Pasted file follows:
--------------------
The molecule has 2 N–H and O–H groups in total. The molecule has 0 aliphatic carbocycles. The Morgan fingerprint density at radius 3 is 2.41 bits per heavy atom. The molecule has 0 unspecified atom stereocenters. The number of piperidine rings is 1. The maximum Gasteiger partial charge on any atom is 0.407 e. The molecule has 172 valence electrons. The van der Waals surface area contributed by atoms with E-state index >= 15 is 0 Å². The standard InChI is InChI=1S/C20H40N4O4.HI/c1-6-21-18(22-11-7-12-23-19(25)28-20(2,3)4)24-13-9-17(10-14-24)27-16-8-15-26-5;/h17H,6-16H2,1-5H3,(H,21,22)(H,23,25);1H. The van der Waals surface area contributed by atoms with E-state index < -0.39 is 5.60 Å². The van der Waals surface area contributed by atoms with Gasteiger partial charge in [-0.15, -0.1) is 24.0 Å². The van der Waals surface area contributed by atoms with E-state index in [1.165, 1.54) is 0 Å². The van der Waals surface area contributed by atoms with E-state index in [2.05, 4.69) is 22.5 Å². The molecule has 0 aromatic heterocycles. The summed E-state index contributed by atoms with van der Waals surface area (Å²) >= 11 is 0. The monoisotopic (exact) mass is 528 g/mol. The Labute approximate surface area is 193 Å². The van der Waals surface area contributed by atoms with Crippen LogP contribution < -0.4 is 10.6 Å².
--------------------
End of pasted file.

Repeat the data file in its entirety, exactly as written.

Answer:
The molecule has 2 N–H and O–H groups in total. The molecule has 0 aliphatic carbocycles. The Morgan fingerprint density at radius 3 is 2.41 bits per heavy atom. The molecule has 0 unspecified atom stereocenters. The number of piperidine rings is 1. The maximum Gasteiger partial charge on any atom is 0.407 e. The molecule has 172 valence electrons. The van der Waals surface area contributed by atoms with E-state index >= 15 is 0 Å². The standard InChI is InChI=1S/C20H40N4O4.HI/c1-6-21-18(22-11-7-12-23-19(25)28-20(2,3)4)24-13-9-17(10-14-24)27-16-8-15-26-5;/h17H,6-16H2,1-5H3,(H,21,22)(H,23,25);1H. The van der Waals surface area contributed by atoms with E-state index < -0.39 is 5.60 Å². The van der Waals surface area contributed by atoms with Gasteiger partial charge in [-0.15, -0.1) is 24.0 Å². The van der Waals surface area contributed by atoms with E-state index in [1.165, 1.54) is 0 Å². The van der Waals surface area contributed by atoms with E-state index in [2.05, 4.69) is 22.5 Å². The molecule has 0 aromatic heterocycles. The summed E-state index contributed by atoms with van der Waals surface area (Å²) >= 11 is 0. The monoisotopic (exact) mass is 528 g/mol. The Labute approximate surface area is 193 Å². The van der Waals surface area contributed by atoms with Crippen LogP contribution < -0.4 is 10.6 Å².